For the span of those five years, the U.S. committed $65.93 million with majority of its funds going towards the Federated State of Micronesia, Papua New Guinea and Marshall Islands.
U.S. officials had argued that their grants given to the Pacific has no expectations to be paid back whilst the China aid is on the basis of low interest and some concessional loans.
Prime Minister, Tuilaepa Dr. Sailele Malielegaoi, has previously spoken up against the Australia and U.S. declaring “their enemies are not our enemies”.
Tuilaepa had said if countries against China objected to Beijing’s support for the region “they should come and provide the assistance that China is providing”.
“And all those complicated issues impacting on the geopolitical relationship between the past, that is far beyond our concern," he said.
“That is why I have often mentioned this — our friends and their friends are our friends. But their enemies are not our enemies.”
The Congressman was also asked about what options the is U.S. giving the Pacific for its infrastructure needs.
He made reference to human capital developments, humanitarian works such as Peace Corps amongst other initiatives, which he said the U.S. needs to continue and increase its support for.
Case added the U.S. is mainly interested in providing security for the Pacific in which he believes the next generations will be largely defined with its future with China.
“I think that is going to determine a lot of what will happen in the next generation and I believe we are in a period of great difficulty,” he said.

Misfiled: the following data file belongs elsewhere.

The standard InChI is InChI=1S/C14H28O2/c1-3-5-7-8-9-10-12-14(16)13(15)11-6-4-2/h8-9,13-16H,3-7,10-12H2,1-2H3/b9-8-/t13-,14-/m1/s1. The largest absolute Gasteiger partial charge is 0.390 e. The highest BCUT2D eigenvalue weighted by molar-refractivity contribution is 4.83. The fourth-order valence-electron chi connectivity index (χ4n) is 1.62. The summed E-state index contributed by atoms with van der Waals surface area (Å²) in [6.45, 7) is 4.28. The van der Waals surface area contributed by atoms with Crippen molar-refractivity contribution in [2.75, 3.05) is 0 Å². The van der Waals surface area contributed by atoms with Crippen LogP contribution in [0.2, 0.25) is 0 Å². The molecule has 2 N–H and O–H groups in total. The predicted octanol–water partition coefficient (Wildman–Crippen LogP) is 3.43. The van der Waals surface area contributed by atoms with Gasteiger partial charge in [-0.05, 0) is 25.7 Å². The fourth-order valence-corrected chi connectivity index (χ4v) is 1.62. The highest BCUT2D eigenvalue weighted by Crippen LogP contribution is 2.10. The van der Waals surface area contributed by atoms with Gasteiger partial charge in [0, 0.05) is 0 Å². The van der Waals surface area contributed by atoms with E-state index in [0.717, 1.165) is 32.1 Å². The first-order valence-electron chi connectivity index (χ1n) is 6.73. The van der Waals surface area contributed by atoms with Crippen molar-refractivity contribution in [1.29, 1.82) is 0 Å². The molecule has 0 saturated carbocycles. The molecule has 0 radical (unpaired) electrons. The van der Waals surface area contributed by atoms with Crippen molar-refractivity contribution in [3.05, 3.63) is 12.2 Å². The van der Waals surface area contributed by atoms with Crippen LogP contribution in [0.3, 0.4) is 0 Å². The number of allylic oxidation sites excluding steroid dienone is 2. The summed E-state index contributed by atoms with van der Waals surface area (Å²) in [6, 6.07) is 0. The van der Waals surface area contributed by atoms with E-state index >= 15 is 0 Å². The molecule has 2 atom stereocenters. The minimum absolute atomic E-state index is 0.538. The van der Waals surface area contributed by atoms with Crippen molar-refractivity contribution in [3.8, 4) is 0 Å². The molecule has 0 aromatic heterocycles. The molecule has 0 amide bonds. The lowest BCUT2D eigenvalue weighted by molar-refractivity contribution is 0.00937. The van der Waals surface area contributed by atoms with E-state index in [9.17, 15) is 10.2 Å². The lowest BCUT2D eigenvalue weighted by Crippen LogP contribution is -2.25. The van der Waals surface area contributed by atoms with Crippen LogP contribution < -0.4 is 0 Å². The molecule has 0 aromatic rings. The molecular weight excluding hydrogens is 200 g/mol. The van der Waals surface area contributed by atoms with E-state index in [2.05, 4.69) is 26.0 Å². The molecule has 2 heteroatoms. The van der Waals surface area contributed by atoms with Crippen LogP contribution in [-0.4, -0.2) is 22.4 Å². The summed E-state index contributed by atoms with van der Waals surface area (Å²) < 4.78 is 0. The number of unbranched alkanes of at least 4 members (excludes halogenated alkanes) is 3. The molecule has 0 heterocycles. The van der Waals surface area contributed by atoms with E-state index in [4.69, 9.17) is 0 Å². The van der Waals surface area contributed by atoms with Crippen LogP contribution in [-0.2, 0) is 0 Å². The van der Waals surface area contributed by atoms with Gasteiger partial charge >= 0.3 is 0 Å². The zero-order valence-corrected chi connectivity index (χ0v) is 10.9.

“We know that China is trying to project its power and influence and we are certain that they are very active in the pacific and many other countries.”
A U.S. senior military officer also agrees about the long-term strategic challenge that China presents to the region.
Commander for the U.S. Indo-Pacific Command, Admiral Phil Davidson, is convinced that China has a state long term vision to disrupt the international order that has led to the kind of global economic and political structure and replace it with one of their own.
“They frequently talk about one of their Chinese characteristics so we really think that's the long-term strategic threat in the region,” said Adm. Davidson.
He stated Russia plays the role of the “spoiler” in the region but is more active in the Eastern Europe, Central Asian sphere than the Indo-Pacific.
“But they are concern[ed] and they are working more closely with China, in the military realm certainly, in the diplomatic realm as well," he said.